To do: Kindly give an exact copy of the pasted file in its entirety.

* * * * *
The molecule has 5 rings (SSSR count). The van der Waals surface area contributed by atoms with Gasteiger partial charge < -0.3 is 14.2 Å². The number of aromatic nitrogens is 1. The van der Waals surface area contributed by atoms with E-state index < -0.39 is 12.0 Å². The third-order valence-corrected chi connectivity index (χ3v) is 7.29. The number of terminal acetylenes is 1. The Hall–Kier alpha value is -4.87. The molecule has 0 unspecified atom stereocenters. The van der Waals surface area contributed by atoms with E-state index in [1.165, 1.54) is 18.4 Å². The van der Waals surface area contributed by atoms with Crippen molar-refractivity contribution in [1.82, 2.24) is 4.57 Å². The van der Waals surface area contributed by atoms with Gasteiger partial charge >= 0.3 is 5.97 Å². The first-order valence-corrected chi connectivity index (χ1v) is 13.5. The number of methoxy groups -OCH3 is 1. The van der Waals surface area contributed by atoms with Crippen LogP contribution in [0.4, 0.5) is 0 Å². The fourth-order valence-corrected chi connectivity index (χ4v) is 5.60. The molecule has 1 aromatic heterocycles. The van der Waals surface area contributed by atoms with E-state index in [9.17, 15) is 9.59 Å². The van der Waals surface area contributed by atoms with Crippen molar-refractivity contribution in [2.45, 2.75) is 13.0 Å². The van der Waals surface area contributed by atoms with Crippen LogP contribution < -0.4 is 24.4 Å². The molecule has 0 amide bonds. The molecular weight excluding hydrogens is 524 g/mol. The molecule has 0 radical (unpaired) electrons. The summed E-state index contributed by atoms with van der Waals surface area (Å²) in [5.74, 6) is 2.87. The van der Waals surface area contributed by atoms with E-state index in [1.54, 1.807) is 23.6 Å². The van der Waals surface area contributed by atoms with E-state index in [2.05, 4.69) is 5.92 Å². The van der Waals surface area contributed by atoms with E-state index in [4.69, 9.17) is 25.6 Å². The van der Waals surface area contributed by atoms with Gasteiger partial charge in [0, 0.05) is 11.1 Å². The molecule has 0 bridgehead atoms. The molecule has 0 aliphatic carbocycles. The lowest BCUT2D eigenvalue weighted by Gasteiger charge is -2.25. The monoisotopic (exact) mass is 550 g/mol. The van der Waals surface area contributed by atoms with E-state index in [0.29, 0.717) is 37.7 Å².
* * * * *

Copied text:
The molecule has 5 rings (SSSR count). The van der Waals surface area contributed by atoms with Gasteiger partial charge < -0.3 is 14.2 Å². The number of aromatic nitrogens is 1. The van der Waals surface area contributed by atoms with E-state index < -0.39 is 12.0 Å². The third-order valence-corrected chi connectivity index (χ3v) is 7.29. The number of terminal acetylenes is 1. The Hall–Kier alpha value is -4.87. The molecule has 0 unspecified atom stereocenters. The van der Waals surface area contributed by atoms with E-state index in [1.165, 1.54) is 18.4 Å². The van der Waals surface area contributed by atoms with Crippen molar-refractivity contribution in [1.82, 2.24) is 4.57 Å². The van der Waals surface area contributed by atoms with Gasteiger partial charge >= 0.3 is 5.97 Å². The first-order valence-corrected chi connectivity index (χ1v) is 13.5. The number of methoxy groups -OCH3 is 1. The van der Waals surface area contributed by atoms with Crippen LogP contribution in [0.4, 0.5) is 0 Å². The fourth-order valence-corrected chi connectivity index (χ4v) is 5.60. The molecule has 1 aromatic heterocycles. The van der Waals surface area contributed by atoms with E-state index in [9.17, 15) is 9.59 Å². The van der Waals surface area contributed by atoms with Crippen molar-refractivity contribution in [2.45, 2.75) is 13.0 Å². The van der Waals surface area contributed by atoms with Crippen LogP contribution < -0.4 is 24.4 Å². The molecule has 0 amide bonds. The molecular weight excluding hydrogens is 524 g/mol. The molecule has 0 radical (unpaired) electrons. The summed E-state index contributed by atoms with van der Waals surface area (Å²) in [5.74, 6) is 2.87. The van der Waals surface area contributed by atoms with E-state index in [1.54, 1.807) is 23.6 Å². The van der Waals surface area contributed by atoms with E-state index in [2.05, 4.69) is 5.92 Å². The van der Waals surface area contributed by atoms with E-state index in [4.69, 9.17) is 25.6 Å². The van der Waals surface area contributed by atoms with Gasteiger partial charge in [0, 0.05) is 11.1 Å². The molecule has 0 bridgehead atoms. The molecule has 0 aliphatic carbocycles. The lowest BCUT2D eigenvalue weighted by Gasteiger charge is -2.25. The monoisotopic (exact) mass is 550 g/mol. The van der Waals surface area contributed by atoms with E-state index in [0.29, 0.717) is 37.7 Å².